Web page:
Most authors have commented that they are generally common or locally abundant throughout
most of their range (Anderson et al., 1952; Liner, 1954, 1955; O.B. Goin, 1958; Smith,
1961; Bider, 1962; Dyrkacz, 1974; Ackerman, 1975; Mount, 1975; Ashton, 1976; Martof et
al., 1980; Bancroft et al., 1983; Gibbons, 1983; Johnson, 1987; Ashton and Ashton, 1988;
Dundee and Rossman, 1989; Gibbons and Semlitsch, 1991; Redmond and Scott, 1996; Lannoo,
1998d; Bartlett and Bartlett, 1999a; Mitchell and Reay, 1999; Redmer et al., 1999).
There is one report of a localized population decline in Florida (Delis et al., 1996;
Dodd and Griffey, 2002).
3. Life History Features.
Reproduction is aquatic.
i. Breeding migrations. There are few data on this topic. Movements from
upland habitats into adjacent wetlands have been reported (O.B. Goin, 1958).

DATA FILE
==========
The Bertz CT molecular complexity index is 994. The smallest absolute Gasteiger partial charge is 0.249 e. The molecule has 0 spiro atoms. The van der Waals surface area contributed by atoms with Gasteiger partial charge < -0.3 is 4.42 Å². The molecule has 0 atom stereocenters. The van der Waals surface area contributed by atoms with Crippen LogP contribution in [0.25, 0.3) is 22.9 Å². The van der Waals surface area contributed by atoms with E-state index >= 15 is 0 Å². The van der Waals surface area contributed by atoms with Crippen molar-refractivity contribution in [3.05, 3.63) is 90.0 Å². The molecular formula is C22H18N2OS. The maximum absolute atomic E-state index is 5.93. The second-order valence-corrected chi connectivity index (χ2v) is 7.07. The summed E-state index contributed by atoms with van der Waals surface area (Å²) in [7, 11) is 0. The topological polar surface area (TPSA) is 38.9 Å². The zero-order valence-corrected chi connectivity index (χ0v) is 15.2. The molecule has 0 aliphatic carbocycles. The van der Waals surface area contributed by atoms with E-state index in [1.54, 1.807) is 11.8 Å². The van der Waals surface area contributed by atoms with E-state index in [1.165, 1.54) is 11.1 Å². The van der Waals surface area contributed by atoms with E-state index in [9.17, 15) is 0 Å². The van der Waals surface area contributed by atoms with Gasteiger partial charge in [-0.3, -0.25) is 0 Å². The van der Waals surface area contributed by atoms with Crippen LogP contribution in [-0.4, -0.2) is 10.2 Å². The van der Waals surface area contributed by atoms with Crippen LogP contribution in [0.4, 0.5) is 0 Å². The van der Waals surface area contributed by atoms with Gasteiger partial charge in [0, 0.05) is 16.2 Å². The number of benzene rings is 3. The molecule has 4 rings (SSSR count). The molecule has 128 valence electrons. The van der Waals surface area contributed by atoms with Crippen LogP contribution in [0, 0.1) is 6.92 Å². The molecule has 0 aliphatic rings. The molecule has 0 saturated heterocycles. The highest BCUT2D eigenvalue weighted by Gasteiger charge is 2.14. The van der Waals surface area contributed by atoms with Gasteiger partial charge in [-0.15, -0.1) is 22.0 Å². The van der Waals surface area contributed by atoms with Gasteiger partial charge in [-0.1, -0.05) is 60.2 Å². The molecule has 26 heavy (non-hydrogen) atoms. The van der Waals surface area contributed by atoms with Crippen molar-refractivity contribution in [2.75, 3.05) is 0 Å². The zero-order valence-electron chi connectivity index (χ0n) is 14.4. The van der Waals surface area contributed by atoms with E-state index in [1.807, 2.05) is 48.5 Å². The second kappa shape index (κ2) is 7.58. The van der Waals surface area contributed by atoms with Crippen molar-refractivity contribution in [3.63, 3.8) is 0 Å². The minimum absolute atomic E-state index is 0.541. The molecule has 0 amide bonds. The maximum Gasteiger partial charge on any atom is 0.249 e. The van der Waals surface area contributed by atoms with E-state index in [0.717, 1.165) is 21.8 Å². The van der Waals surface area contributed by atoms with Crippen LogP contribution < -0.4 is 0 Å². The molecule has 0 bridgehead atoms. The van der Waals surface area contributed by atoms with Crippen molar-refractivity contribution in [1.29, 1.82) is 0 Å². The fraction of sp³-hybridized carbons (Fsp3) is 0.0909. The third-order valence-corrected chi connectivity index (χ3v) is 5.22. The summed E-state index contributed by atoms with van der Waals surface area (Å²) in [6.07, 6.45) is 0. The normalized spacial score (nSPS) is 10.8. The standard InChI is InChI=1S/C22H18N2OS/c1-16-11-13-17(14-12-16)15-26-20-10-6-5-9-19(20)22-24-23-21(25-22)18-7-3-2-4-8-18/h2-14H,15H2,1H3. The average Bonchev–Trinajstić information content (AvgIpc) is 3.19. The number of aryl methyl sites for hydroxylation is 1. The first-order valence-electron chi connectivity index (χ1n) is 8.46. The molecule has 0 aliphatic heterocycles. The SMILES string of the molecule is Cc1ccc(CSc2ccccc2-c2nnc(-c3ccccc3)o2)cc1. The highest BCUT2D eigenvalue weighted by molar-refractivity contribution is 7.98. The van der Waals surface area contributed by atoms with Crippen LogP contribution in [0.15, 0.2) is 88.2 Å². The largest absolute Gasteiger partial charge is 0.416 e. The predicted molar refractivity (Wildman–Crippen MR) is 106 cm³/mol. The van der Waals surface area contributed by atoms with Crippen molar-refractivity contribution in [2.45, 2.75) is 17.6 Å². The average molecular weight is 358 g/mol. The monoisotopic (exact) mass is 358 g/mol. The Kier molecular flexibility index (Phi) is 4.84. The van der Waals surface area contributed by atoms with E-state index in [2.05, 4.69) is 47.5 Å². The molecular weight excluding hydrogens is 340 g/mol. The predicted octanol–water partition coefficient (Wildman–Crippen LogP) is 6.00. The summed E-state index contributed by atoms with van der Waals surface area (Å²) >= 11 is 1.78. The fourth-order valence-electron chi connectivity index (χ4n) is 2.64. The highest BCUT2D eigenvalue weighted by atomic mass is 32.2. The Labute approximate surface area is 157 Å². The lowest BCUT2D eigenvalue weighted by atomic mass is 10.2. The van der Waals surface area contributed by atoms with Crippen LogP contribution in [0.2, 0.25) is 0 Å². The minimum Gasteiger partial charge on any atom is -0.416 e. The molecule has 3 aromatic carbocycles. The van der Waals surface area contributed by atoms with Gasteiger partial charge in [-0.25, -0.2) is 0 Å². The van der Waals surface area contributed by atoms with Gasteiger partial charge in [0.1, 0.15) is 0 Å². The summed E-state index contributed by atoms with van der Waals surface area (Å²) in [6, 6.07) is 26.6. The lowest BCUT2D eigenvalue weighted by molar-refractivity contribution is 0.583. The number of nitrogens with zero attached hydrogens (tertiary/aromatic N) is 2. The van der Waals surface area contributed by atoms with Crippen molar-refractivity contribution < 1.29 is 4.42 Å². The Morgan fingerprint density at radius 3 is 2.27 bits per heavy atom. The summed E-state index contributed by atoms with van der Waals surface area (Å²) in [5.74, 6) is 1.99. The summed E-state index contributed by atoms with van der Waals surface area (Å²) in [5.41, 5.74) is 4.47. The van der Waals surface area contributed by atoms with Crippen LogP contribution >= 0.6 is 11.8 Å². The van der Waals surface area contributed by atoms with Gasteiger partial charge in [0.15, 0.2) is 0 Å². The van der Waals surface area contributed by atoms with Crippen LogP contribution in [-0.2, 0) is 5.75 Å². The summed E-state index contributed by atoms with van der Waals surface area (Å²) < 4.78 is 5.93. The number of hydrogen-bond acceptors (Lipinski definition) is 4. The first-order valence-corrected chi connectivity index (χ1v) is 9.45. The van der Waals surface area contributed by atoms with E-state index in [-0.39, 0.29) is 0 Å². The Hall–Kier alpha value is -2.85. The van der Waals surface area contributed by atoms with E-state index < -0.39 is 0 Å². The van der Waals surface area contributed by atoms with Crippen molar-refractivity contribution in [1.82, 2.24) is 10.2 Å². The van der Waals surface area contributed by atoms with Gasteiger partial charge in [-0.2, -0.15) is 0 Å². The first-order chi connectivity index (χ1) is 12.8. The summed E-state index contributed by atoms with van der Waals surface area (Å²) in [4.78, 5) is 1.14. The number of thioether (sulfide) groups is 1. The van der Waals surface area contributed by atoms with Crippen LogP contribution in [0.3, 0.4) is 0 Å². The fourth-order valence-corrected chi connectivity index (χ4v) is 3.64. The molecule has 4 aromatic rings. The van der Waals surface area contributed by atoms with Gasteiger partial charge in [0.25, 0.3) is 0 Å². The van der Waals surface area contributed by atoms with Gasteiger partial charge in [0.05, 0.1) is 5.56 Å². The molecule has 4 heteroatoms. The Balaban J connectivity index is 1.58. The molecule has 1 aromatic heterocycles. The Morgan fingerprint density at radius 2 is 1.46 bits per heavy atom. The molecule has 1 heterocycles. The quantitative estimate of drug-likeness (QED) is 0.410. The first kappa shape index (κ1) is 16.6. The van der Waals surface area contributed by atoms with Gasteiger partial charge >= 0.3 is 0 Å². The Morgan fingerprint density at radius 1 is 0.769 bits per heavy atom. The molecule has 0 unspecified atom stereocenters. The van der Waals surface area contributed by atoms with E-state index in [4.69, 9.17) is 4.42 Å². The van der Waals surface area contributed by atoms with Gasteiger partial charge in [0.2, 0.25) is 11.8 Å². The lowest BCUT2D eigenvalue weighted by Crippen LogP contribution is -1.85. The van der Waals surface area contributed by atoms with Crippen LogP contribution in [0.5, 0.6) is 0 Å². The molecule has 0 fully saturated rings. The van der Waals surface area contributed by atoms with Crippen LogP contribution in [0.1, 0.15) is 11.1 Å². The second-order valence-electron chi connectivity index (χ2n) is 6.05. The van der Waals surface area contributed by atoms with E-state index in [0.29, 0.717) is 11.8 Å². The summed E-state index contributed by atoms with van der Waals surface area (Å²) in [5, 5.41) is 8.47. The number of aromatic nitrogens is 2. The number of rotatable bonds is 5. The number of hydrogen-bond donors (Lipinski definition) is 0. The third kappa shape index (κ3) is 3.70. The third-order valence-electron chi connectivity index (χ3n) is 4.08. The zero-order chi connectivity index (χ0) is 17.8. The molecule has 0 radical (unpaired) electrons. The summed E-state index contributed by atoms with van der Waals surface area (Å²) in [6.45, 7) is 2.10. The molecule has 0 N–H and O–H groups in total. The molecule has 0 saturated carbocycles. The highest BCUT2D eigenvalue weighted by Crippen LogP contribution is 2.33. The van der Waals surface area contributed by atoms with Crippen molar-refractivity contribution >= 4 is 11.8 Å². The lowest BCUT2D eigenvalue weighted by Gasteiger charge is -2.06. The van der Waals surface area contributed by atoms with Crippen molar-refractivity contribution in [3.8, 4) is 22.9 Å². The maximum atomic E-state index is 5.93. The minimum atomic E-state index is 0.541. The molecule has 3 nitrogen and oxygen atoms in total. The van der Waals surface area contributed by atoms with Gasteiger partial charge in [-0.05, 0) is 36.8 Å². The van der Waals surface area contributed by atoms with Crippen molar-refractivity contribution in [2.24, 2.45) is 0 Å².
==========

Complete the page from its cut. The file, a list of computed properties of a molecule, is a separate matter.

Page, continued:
Roberts and Page (2003) report an instance of a male trying to dislodge an amplectant
ii. Breeding habitats. Most data on habitats are based upon adults captured
within, or adjacent to, breeding habitat. During the breeding season, adult habitats
are variously described as floating or emergent herbaceous vegetation, shrubs, or trees
around the margins of aquatic habitats including swamps, sloughs, marshes, ponds, and
lakes (Hurter, 1911; Wright, 1932; Carr, 1940a; Jobson, 1940; Cagle, 1942; Goin, 1943;
Bartsch, 1944; Neill, 1951a; Werler and McCallion, 1951; Anderson et al., 1952; Moulton,
1954a; Carr and Goin, 1955; Tinkle, 1959; Rossman, 1960; Smith, 1961; Lee, 1969a; Mount,